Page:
The Windows 8 Consumer Preview is here my friends, and I have spent the last week test-driving Microsoft’s newest gamble in the OS market. While some things have remained the same from the current Windows 7 release, much of the Windows Graphic User Interface which we have become accustomed to has been revamped; some for the better, some for the worse.
I do want to add this disclaimer: while all marking indicates this is a beta release, this is still beta software (perhaps the reason Microsoft is using the Siamese fighting fish or ‘Beta’ as the mascot for this release), and because of this fact this is not the final release of Windows 8. There is a strong possibility that due to customer reviews or planned design changes not implemented in this release, the final version of Windows 8, due for release later this year, will have features added, removed, or changed. Given this, however, the Consumer Preview is a strong indication of what the commercial release of Windows 8 will roughly look like.
I tested the Windows 8 Consumer Preview on a Toshiba Satellite L305D-S5955. It has an Intel 2.2GHz dual-core chip, 4GB of DDR 2 RAM, Atheros Wi-Fi chipset, and for this test I used a 350GB Western Digital HDD. Why did I use a laptop that honestly should be retired instead of the latest and greatest, off-the-shelf wonder-rig? Well first, many people will not have the newest hardware and I did want to see how Windows 8 would work on older hardware. I also wished to simulate what many people will experience, and that is using Windows 8 on older hardware.
With all that said, onward to the review.
The Windows 8 Consumer Preview is available free to the public from the Microsoft website. You can download a small web-installer or, if you prefer, you can download the .ISO files for 32-bit or 64-bit systems. I chose to download the .ISO files and create an install DVD instead of using the web-installer.
I noticed that the installation of Windows 8 is very smooth and streamlined, even more so than Window 7. The boot time for the DVD is quite long and unless you are familiar with computers, this can make you feel like the installation has frozen. There is nothing to indicate that the installation is actually in progress, aside from the DVD drive working overtime. Once the installation boots, you notice initial installation pages are ripped right from Windows 7. Once you have passed the basic installation drive and partition questions, the remaining pages are new and very user friendly. This can only help allow users with no tech experience to install Windows 8 without the need to call one of their more tech-minded friends.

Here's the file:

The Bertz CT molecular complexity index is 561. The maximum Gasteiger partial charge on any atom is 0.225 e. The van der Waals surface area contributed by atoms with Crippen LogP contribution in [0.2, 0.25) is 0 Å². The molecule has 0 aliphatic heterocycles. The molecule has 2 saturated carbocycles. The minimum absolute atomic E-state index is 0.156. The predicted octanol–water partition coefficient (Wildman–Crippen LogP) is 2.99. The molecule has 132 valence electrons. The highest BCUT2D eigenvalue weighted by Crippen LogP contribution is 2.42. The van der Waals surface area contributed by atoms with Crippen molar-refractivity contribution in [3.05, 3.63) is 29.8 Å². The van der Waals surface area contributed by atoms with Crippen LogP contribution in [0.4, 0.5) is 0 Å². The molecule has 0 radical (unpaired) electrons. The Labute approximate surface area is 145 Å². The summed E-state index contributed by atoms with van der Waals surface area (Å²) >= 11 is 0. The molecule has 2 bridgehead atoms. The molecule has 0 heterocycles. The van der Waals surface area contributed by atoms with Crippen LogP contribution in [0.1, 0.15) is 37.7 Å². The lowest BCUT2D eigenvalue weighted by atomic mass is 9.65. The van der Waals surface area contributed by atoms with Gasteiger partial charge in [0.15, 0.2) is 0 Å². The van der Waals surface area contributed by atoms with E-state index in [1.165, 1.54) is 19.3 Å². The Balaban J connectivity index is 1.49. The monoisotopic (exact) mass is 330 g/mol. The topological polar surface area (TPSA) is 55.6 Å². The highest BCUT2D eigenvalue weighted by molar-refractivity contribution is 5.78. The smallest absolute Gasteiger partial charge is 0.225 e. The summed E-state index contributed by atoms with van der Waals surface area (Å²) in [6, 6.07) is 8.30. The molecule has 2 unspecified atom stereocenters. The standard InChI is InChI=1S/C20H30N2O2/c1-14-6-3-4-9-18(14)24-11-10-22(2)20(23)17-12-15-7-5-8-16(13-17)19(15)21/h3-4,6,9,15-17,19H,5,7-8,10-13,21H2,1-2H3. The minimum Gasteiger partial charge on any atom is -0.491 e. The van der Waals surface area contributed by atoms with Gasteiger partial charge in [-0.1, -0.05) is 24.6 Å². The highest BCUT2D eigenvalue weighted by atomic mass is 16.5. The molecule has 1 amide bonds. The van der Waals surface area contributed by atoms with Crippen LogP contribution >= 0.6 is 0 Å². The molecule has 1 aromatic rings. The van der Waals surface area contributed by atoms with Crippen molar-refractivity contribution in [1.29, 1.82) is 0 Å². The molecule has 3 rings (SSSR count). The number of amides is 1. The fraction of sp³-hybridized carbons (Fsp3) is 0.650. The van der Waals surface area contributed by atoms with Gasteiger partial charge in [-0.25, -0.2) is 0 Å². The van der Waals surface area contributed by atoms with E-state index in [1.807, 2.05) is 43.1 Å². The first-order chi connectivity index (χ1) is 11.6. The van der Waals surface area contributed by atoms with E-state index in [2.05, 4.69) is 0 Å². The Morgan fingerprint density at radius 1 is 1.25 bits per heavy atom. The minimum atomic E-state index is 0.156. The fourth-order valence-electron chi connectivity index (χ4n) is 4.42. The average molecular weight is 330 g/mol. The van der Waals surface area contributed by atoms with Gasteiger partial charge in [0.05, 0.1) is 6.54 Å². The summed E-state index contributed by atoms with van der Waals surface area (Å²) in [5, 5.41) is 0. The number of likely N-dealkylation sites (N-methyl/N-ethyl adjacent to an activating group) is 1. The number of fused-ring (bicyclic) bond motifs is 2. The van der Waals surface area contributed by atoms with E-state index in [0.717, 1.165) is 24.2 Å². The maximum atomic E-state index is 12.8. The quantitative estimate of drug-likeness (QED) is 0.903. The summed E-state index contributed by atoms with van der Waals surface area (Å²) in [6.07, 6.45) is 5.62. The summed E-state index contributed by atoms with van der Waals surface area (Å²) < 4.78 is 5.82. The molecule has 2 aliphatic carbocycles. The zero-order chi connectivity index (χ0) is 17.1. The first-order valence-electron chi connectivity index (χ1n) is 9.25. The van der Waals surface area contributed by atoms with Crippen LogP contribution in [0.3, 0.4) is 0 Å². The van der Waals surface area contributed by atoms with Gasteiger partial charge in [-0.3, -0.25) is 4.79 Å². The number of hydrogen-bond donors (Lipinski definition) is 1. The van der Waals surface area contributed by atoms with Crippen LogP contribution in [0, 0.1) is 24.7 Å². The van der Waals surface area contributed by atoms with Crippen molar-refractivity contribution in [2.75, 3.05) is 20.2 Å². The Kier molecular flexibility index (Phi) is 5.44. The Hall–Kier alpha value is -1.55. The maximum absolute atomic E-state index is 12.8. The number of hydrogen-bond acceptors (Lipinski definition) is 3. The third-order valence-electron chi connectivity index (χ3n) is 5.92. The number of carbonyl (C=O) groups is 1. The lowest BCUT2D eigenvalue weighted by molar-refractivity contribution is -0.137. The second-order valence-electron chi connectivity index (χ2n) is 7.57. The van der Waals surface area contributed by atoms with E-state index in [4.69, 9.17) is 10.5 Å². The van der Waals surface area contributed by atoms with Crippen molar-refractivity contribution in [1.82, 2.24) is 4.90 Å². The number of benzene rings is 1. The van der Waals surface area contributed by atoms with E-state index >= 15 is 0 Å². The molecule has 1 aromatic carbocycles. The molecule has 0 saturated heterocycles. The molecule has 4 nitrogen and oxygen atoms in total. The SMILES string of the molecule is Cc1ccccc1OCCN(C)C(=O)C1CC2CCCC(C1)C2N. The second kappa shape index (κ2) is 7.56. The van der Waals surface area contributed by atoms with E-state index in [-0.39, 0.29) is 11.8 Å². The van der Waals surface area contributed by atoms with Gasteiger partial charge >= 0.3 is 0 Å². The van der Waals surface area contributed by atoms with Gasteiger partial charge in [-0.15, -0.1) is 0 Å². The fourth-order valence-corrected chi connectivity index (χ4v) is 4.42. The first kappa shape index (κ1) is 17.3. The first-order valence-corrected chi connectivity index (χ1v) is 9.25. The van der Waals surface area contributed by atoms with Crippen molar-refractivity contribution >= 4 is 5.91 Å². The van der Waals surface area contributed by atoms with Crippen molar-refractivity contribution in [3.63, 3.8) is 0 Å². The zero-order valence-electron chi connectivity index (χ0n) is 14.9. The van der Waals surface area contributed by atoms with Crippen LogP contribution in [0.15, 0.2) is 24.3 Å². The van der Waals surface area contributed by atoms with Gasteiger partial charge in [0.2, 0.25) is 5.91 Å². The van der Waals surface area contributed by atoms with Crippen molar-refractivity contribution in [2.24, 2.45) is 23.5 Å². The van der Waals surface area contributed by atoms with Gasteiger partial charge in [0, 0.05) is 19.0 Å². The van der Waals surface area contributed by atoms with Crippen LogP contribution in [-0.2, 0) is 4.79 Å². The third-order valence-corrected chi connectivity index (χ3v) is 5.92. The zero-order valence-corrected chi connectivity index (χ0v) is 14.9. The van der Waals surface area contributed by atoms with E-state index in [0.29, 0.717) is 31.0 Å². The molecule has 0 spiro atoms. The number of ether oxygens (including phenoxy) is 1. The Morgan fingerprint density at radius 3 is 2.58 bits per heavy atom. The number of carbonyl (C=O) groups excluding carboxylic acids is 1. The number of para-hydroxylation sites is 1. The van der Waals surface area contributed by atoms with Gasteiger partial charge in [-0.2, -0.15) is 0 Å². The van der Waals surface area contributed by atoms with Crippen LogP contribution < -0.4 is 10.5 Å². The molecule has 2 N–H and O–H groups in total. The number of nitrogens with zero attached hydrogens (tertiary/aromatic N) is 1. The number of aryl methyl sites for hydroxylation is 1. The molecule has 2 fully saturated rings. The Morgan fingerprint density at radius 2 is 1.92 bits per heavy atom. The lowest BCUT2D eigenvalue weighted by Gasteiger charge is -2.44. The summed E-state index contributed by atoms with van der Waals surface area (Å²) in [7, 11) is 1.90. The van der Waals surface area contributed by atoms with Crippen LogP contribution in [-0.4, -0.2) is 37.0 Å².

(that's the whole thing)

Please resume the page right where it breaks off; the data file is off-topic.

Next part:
Once Windows 8 was installed, I had a feeling of apprehension when a page appeared asking me to either create or sign in to a Hotmail or Live account and link it to the Windows 8 user account. While I did create an account and it went quite smoothly, I will explain later why this makes me leery and leads me to question the direction that Microsoft is taking with Windows 8.
What I noticed immediately when Windows finally loaded into its GUI is that Microsoft has tailored this version of Windows towards mobile devices. I do understand why Microsoft is pushing a touch-based operating-user interface, since tablets and smart phones are a growing market for OS makers. However, I do not understand why the touch-based GUI is still being forced onto systems driven with a keyboard and mouse, not a touchscreen. It is cumbersome and awkward to use. I see no benefit to the desktop/workstation/laptop user and in fact the coding Microsoft has done to allow the GUI to be controlled by a keyboard and mouse feels like a half-hearted afterthought.
You are introduced to the new “Start” menu right away as it is Windows 8′s default GUI display. Many of the apps listed on the default start menu require you to have internet access and the Hotmail or Live account linked to your Windows 8 username for them to function properly (if at all). I noticed that if an Internet connection was not present, I was limited on the apps I could run. This can cause issues for those in areas without Internet access.
Once you wish to close a Metro application, you need to drag downward from the top of the screen until the app you’re looking at shrinks down to a thumbnail, then keep dragging that off the screen to close it, or use the Alt+F4 keyboard combo. Alt+Tab will allow you to see all other programs currently running and allow you to click on a red, circled “X” to close the app. This will cause much confusion to those who are unaware of any of these keyboard shortcuts or about the new drag-to-close feature. Bad form, Microsoft.